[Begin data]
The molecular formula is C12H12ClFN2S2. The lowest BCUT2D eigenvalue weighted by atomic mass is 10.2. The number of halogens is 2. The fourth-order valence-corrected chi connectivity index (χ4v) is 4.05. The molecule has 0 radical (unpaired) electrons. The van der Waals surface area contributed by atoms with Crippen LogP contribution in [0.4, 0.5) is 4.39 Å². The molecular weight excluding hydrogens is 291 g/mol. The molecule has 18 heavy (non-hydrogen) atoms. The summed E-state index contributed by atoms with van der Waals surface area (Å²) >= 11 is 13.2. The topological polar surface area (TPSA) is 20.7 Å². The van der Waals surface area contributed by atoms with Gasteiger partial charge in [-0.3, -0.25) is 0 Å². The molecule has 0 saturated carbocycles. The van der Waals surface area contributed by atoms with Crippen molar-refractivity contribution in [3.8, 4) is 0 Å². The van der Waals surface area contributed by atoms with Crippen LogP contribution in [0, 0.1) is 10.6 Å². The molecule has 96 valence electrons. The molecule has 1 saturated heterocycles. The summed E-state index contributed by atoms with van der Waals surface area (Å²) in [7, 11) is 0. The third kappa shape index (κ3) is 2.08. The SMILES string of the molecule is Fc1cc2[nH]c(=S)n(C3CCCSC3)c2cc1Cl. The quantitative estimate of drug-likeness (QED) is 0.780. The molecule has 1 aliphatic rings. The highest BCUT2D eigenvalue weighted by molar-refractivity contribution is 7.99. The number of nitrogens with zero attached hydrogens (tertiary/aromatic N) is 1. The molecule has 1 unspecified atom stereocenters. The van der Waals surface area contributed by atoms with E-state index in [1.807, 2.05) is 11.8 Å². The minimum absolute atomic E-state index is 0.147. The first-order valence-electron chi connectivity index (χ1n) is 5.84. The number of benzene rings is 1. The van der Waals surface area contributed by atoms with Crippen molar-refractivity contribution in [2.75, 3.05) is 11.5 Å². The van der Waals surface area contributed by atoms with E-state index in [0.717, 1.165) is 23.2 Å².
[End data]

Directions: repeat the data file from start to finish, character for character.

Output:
The molecular formula is C12H12ClFN2S2. The lowest BCUT2D eigenvalue weighted by atomic mass is 10.2. The number of halogens is 2. The fourth-order valence-corrected chi connectivity index (χ4v) is 4.05. The molecule has 0 radical (unpaired) electrons. The van der Waals surface area contributed by atoms with Crippen LogP contribution in [0.4, 0.5) is 4.39 Å². The molecular weight excluding hydrogens is 291 g/mol. The molecule has 18 heavy (non-hydrogen) atoms. The summed E-state index contributed by atoms with van der Waals surface area (Å²) >= 11 is 13.2. The topological polar surface area (TPSA) is 20.7 Å². The van der Waals surface area contributed by atoms with Gasteiger partial charge in [-0.3, -0.25) is 0 Å². The molecule has 0 saturated carbocycles. The van der Waals surface area contributed by atoms with Crippen molar-refractivity contribution in [3.8, 4) is 0 Å². The van der Waals surface area contributed by atoms with Crippen LogP contribution in [0, 0.1) is 10.6 Å². The molecule has 96 valence electrons. The molecule has 1 saturated heterocycles. The summed E-state index contributed by atoms with van der Waals surface area (Å²) in [7, 11) is 0. The third kappa shape index (κ3) is 2.08. The SMILES string of the molecule is Fc1cc2[nH]c(=S)n(C3CCCSC3)c2cc1Cl. The quantitative estimate of drug-likeness (QED) is 0.780. The molecule has 1 aliphatic rings. The highest BCUT2D eigenvalue weighted by molar-refractivity contribution is 7.99. The number of nitrogens with zero attached hydrogens (tertiary/aromatic N) is 1. The molecule has 1 unspecified atom stereocenters. The van der Waals surface area contributed by atoms with E-state index in [1.807, 2.05) is 11.8 Å². The minimum absolute atomic E-state index is 0.147. The first-order valence-electron chi connectivity index (χ1n) is 5.84. The number of benzene rings is 1. The van der Waals surface area contributed by atoms with Crippen molar-refractivity contribution in [2.75, 3.05) is 11.5 Å². The van der Waals surface area contributed by atoms with E-state index in [0.717, 1.165) is 23.2 Å².